ARCHIVED - To swim or not to swim?

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October 07, 2007— Ottawa, Ontario

If you fall into cold water while boating on a Canadian lake or river, should you swim to shore or stay with the boat? The answer was published in a recent issue of NRC's first journal devoted solely to human health: Applied Physiology, Nutrition, and Metabolism. The journal offers forward-thinking research on health topics of interest to policy makers, doctors, public health nurses and others working in the health care field.

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A Canadian study published in the June 2007 issue showed that swimming to safety is sometimes the best option during cold water accidents, despite conventional advice to "stay with the boat." This shift in thinking could affect public policy and is one of many fresh perspectives on health-related issues offered in the journal. Another recent article showed that exercise lowers the risk of obesity-related illnesses such as heart disease and diabetes, even if obese patients don't lose much weight. Other topics have included nutritional deficiencies in the Canadian diet, gender differences in patterns of obesity, and the effects of exercise during pregnancy.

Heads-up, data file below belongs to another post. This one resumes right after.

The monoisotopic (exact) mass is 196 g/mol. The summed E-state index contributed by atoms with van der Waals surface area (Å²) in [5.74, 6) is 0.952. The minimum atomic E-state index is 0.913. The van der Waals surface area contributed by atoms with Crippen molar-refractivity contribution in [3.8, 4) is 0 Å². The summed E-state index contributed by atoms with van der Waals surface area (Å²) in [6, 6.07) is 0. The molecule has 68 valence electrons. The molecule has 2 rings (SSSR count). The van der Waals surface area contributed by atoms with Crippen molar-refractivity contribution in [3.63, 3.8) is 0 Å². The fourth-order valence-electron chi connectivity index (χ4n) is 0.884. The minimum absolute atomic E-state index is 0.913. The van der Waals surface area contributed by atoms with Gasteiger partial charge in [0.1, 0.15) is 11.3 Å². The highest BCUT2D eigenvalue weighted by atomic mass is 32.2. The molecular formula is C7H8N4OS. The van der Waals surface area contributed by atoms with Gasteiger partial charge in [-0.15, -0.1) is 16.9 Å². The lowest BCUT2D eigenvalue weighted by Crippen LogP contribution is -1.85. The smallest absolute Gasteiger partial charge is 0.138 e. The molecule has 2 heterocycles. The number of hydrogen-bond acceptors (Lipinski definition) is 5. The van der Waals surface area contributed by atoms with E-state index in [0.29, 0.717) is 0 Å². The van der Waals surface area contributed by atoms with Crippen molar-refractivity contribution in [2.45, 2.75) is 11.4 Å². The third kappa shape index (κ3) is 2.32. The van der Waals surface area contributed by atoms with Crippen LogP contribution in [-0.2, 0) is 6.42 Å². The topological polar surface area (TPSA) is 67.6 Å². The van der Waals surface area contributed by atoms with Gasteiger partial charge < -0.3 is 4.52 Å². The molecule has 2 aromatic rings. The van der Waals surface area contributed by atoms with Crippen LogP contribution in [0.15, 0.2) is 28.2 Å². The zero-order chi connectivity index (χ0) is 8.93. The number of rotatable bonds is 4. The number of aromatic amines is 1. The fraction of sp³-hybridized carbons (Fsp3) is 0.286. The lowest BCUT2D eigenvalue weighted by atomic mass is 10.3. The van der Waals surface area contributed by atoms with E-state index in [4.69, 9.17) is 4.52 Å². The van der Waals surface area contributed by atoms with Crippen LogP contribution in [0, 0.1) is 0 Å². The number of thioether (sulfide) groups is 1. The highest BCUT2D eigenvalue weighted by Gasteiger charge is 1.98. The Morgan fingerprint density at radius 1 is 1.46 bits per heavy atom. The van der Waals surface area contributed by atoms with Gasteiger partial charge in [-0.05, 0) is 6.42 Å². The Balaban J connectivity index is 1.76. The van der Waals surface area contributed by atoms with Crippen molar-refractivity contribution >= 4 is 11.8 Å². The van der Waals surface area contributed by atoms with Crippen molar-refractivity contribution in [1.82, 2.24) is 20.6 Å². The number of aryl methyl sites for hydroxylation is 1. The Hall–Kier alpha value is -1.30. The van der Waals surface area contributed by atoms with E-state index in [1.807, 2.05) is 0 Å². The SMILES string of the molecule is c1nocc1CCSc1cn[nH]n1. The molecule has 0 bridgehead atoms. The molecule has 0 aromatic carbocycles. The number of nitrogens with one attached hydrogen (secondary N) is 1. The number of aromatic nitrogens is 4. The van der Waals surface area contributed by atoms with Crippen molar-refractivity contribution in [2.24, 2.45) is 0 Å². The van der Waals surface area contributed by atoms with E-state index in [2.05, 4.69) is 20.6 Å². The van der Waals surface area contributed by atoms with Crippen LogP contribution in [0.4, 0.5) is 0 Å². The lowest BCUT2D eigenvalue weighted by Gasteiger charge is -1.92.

Applied Physiology, Nutrition, and Metabolism is published by NRC Research Press, the publishing arm of the NRC Canada Institute for Scientific and Technical Information.

The journal is available from: pubs.nrc-cnrc.gc.ca/apnm.


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Enquiries: Media relations
National Research Council of Canada
613-991-1431
media@nrc-cnrc.gc.ca

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